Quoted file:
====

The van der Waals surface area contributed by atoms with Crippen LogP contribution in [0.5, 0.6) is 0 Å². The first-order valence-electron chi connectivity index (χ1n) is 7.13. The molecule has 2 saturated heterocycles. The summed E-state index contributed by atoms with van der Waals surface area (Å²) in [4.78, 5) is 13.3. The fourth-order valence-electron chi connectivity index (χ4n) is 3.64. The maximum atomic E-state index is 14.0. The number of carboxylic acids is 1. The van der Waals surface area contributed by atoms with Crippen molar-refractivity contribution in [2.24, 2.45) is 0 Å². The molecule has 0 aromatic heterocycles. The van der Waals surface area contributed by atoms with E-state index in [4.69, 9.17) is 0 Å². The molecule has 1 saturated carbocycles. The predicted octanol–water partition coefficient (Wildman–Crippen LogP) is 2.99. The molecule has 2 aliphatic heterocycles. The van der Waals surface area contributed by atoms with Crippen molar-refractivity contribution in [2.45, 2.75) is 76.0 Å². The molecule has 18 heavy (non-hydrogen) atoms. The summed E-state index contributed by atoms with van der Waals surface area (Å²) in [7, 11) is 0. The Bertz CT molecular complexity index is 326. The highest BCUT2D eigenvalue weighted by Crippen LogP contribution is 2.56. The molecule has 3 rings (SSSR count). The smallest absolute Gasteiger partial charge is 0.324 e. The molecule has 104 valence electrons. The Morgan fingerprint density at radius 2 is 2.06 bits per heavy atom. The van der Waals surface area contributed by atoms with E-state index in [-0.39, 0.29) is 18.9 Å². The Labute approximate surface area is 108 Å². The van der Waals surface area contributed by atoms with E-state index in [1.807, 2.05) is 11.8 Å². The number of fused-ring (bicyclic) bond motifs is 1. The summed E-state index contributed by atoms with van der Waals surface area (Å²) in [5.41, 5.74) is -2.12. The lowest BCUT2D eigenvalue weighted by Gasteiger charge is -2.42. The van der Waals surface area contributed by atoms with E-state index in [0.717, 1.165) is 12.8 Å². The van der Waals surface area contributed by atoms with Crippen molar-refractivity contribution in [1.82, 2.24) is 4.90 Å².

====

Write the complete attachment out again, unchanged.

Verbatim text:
The van der Waals surface area contributed by atoms with Crippen LogP contribution in [0.5, 0.6) is 0 Å². The first-order valence-electron chi connectivity index (χ1n) is 7.13. The molecule has 2 saturated heterocycles. The summed E-state index contributed by atoms with van der Waals surface area (Å²) in [4.78, 5) is 13.3. The fourth-order valence-electron chi connectivity index (χ4n) is 3.64. The maximum atomic E-state index is 14.0. The number of carboxylic acids is 1. The van der Waals surface area contributed by atoms with Crippen molar-refractivity contribution in [2.24, 2.45) is 0 Å². The molecule has 0 aromatic heterocycles. The van der Waals surface area contributed by atoms with E-state index in [4.69, 9.17) is 0 Å². The molecule has 1 saturated carbocycles. The predicted octanol–water partition coefficient (Wildman–Crippen LogP) is 2.99. The molecule has 2 aliphatic heterocycles. The van der Waals surface area contributed by atoms with Crippen molar-refractivity contribution in [2.45, 2.75) is 76.0 Å². The molecule has 18 heavy (non-hydrogen) atoms. The summed E-state index contributed by atoms with van der Waals surface area (Å²) in [7, 11) is 0. The Bertz CT molecular complexity index is 326. The highest BCUT2D eigenvalue weighted by Crippen LogP contribution is 2.56. The molecule has 3 rings (SSSR count). The smallest absolute Gasteiger partial charge is 0.324 e. The molecule has 104 valence electrons. The Morgan fingerprint density at radius 2 is 2.06 bits per heavy atom. The van der Waals surface area contributed by atoms with E-state index in [-0.39, 0.29) is 18.9 Å². The Labute approximate surface area is 108 Å². The van der Waals surface area contributed by atoms with E-state index in [1.807, 2.05) is 11.8 Å². The number of fused-ring (bicyclic) bond motifs is 1. The summed E-state index contributed by atoms with van der Waals surface area (Å²) in [5.41, 5.74) is -2.12. The lowest BCUT2D eigenvalue weighted by Gasteiger charge is -2.42. The van der Waals surface area contributed by atoms with E-state index in [0.717, 1.165) is 12.8 Å². The van der Waals surface area contributed by atoms with Crippen molar-refractivity contribution in [1.82, 2.24) is 4.90 Å².